Blood found on Thomas Martens’s clothing, Corbett trial hears

Father-in-law in close proximity to Limerick man Jason Corbett when he was killed

Molly Martens Corbett and Thomas Martens who are on trial for the murder of Jason Corbett.

Molly Martens Corbett and Thomas Martens who are on trial for the murder of Jason Corbett.

 

The father-in-law of Limerick man Jason Corbett was in close proximity to him when he was killed, a bloodstain pattern analyst has told a court.

Mr Corbett’s widow, Molly Martens Corbett, and her father Thomas Martens are charged with the second-degree murder of Mr Corbett, who was found beaten to death at his home in Wallburg, North Carolina, in the early hours of August 2nd, 2015. Ms Corbett (33) and Mr Martens (67) have pleaded not guilty, claiming self-defence after Mr Corbett allegedly tried to strangle his wife.

Stuart H James, a bloodstain pattern analyst, was in the stand on Thursday, as the prosecution continued with its case at Davidson County Courthouse in Lexington, North Carolina.

In summarising his findings after examining the bloodstain patterns on the boxer shorts and shirt belonging to Thomas Martens, Mr James said impact spatter on the front of the boxers and the front of the shirt were embedded in the weave of the fabric.

He found the impact stains were consistent with the wearer of the clothing having been in close proximity with Jason Corbett’s body at the time blows to his head were struck.

Additionally, Mr James said the inside of the leg of the boxer shorts indicated upward spatter, showing the boxers were close to Mr Corbett’s head when it hit the floor.

Impact spatters

Mr James testified stains in Molly Martens Corbett’s pyjamas revealed the wearer of the clothing was also in close proximity to Mr Corbett as blows were struck to his head. Impact spatters in the fabric of the pyjama top also contained human tissue.

Mr James was cross-examined by Jones Byrd, representing Mr Martens, regarding additional information that was or was not provided to him.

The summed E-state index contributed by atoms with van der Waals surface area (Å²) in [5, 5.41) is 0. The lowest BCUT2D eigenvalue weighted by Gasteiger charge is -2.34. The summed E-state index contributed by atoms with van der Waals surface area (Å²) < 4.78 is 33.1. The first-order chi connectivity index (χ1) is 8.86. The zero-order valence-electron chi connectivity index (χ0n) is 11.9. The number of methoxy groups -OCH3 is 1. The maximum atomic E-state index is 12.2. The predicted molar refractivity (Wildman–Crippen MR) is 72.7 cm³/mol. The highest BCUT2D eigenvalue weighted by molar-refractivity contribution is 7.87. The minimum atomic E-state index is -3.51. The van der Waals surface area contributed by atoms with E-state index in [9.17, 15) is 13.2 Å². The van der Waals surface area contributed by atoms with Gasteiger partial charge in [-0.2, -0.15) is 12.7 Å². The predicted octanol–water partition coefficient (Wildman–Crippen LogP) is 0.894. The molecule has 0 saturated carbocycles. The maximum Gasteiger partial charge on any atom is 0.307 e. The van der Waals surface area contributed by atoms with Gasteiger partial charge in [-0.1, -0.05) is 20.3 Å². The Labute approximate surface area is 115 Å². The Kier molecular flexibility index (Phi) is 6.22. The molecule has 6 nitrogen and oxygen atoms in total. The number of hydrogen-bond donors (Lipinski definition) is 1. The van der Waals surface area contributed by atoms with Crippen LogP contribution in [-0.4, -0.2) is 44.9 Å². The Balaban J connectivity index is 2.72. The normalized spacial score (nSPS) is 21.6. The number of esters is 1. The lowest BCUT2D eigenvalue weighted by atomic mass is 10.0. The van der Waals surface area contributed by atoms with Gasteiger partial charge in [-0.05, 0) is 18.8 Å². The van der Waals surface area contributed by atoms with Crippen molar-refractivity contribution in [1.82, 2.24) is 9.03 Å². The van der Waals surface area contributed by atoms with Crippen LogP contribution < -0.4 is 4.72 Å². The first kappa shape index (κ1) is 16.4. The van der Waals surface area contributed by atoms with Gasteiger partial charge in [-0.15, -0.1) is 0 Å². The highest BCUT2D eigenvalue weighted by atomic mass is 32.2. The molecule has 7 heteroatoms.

Mr James said he did not go to the house, was not provided with dimensions of the rooms or hallway, which Mr James indicated in a book, which he co-authored, are sometimes helpful in his line of work.

Mr Byrd read a passage from the book which stated movement of the body can change the appearance of stains and create additional stains.

Mr Byrd established that Mr James could not say who moved a vacuum cleaner at the Panther Creek residence, which he said indicated alteration of the scene.

He said dozens of law enforcement officers and paramedics moved in and out of the scene, saying any one of them could have moved it.

Blood testing

Mr Byrd also referred to Mr James’s book to highlight the need for presumptive and confirmatory blood testing. Mr James said he felt blood testing was sufficient in this case, though not all the stains present were tested.

Mr James said he recommended blood testing on some of the stains he examined. Some, but not all, of the stains were tested. Mr Byrd repeatedly made mention of the fact Mr James was unaware of which stains were tested until Monday. He said he cannot, therefore, testify with scientific certainty the stains that were not tested are blood.

Each of the stains that were tested were confirmed to be human blood.

In cross-examining Mr James, Walter Holton, representing Ms Martens, asked if Mr Corbett’s head struck the vacuum cleaner.

Mr James said he did not know. Further discussion ensued between Mr Holton and Mr James regarding Cpl Clayton Dagenhardt’s previous testimony that an area of discolouration on Mr Corbett’s body was dried blood.

Dried blood

Mr James said it did not appear to be dried blood to him.

Mr Holton asked what observations Mr James made about Ms Martens, referring to the analyst’s report. The document identified transfer stains on her forehead, no visible stains on her arms and hands, as well as possible spatter and transfer stains on her right cheek.

Mr Holton called into question the origin of various stains on Ms Martens’s person. He also argued a void existed in blood spatter patterns, with stains absent from her neck.

Mr James said he would not agree to the terminology the defence attorney was using. It was not a void, he argued, as there were stains on her head and stains lower on her body, but nothing to suggest an object prevented further staining to the neck area.

He was also asked about the accuracy of the information made available to him by law the district attorney’s office. Mr James called the documentation “excellent” and said the sum of data he was presented was sufficient to make conclusions.